Why Tweeting About Getting High Isn’t a Good Idea at Work

I had an interesting conversation this week with someone in human resources about social media, particularly Twitter.  They had an interesting social media workplace scenario come up that I thought I would share with my readers and let you help decide.

This human resource professional is savvy on the social medias.  He/she is not there to police but to learn while also monitoring the activities of employees as well as customers who mention the company where he/she work’s brand.  Earlier this week they noticed a message from an employee who was tweeting their frustration with a company change in mandatory dress code.  Upon clicking on that employee’s Twitter profile the message previously tweeted, really (I mean really) caught their attention.

The employee tweeted about using drugs and getting high.

Yes, you read correctly.  This employee posted on his personal Twitter about getting high.  The employee’s first and last name was listed on their Twitter profile to boot.  Crazy, right?  Not entirely.

A few years back I dealt with a similar issue where a manager needed access to an employee’s email because they were out sick for work and had a large sales order that needed to be processed.  We provided the manager access and worked with IT to make this happen.  Upon accessing the employee’s email, the manager saw a private email message from another employee also from his work email detailing his recent recreational activities, and these activities happen to involve smoking marijuana.  And by recent, I mean to say that these “recreational activities” happened either during or before working hours according to the timestamp and timeline on the email communciation.

Of course I was quickly involved in the discussion as the human resources manager.  Was this single email enough to warrant reasonable suspicion?  Should human resources or the management start an investigation?  Could the manager bring the employee in and require drug testing?  Or was this another discussion entirely surrounding professionalism with regard to workplace communication and email?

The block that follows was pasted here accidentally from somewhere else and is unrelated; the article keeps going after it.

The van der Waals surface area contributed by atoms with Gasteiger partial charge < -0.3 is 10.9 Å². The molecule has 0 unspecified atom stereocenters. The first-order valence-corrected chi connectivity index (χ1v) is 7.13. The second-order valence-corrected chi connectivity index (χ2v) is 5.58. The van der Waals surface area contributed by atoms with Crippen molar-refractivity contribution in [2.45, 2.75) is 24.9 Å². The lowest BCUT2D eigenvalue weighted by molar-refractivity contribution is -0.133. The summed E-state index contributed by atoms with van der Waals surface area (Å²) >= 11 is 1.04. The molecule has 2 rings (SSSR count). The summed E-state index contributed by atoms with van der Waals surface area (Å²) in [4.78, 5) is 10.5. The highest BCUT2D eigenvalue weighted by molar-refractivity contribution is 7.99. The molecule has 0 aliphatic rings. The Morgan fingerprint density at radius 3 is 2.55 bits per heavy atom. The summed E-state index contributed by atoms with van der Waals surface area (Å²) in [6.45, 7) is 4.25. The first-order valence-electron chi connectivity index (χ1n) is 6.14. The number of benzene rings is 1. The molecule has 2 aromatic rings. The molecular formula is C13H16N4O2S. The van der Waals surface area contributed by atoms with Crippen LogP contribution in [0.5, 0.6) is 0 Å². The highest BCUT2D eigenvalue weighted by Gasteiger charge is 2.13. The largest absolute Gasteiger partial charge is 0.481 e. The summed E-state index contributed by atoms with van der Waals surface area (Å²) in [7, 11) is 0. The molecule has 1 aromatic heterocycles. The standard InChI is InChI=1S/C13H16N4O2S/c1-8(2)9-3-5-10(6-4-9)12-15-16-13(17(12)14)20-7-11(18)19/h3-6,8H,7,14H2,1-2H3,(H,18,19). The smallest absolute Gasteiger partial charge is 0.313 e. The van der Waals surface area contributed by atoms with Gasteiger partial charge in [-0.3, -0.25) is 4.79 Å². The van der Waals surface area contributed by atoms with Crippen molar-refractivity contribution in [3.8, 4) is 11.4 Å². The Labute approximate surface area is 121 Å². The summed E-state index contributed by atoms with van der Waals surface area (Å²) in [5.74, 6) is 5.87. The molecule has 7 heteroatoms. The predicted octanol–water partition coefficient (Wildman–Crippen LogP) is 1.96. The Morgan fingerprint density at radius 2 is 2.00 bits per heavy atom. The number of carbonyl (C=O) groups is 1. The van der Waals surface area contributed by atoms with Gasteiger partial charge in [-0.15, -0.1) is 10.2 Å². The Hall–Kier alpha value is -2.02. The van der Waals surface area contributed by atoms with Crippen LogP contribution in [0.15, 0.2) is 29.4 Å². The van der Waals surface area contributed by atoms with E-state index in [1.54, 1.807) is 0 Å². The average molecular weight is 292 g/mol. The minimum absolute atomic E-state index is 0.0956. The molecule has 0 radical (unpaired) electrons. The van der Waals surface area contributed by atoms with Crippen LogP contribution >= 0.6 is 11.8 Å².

I flashed quickly back to this scenario that I encountered when my HR colleague asked me this question.  Except that him/her question was different. . . maybe.  So I wanted to ask my readers who are managers, company leaders, employment law attorneys, and human resource professionals directly.  Does this tweet warrant a reasonable suspicion workplace investigation or is it something else?  What actions do you think should be taken if this was an employees who worked your organization?  And has anything like this happened in  your workplace?  You are welcome to share anonymously if you wish.

I, (as well as my friend) are looking forward to your response.  Thanks for reading, conversating, and being a part of Blogging4Jobs.

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Jessica Miller-Merrell

Jessica Miller-Merrell

Jessica Miller-Merrell (@jmillermerrell) is a workplace change agent, author and consultant focused on human resources and talent acquisition living in Austin, TX. Recognized by Forbes as a top 50 social media influencer and is a global speaker. She’s the founder of Workology, a workplace HR resource and host of the Workology Podcast.

Reader Interactions

Comments

  1. AvatarJosiah says

    Calling in sick to avoid work, then getting “busted” for bragging about your illicit activities (some of which apparently happen on company time) just go to show that you have an unreliable hand in the fold. Given the scarcity of jobs, I wouldn’t be surprised if this person was relieved of responsibilities.

  2. Avatarjanice hughes says

    I have a virtual office so my ability to view anything along that line would be next to impossible. My contractor/employees have much more privacy than if they came to work each day, so my opinions are very much off the hip and not policy.
    But, as a manager, colleague, etc. of someone who did this, my first thought would be to call them aside and just give them a verbal–hey, what are you thinking???–check. I would remind them that everything they do reflects on their community–work place, clients, family–and ask them to clean it up. They would be under more surveillance and the next compromise would be reacted to much more strongly.

    It seems to me that bragging about illegal activity isn’t smart. 😉 It does reflect a personality that doesn’t understand what’s appropriate and know when and where to be that way. That’s a bad characteristic to have in an employee. With enough breadcrumbs, I would consider letting them work for someone else.

    janice

  3. AvatarKendra Andrews says

    I’m not an expert in the area but from various seminars, etc., on the topic, I think the Twitter issue would depend upon the social media policy of the company. The recommendation is that it needs to be in the handbook that social media is being monitored and what is considered not acceptable for posting. If there isn’t a policy, or it isn’t well defined, I would agree with Janice. Pull them aside and remind them that tweets can be seen by all, then give them the company stance on social media and drug policies.

  4. AvatarArezoo says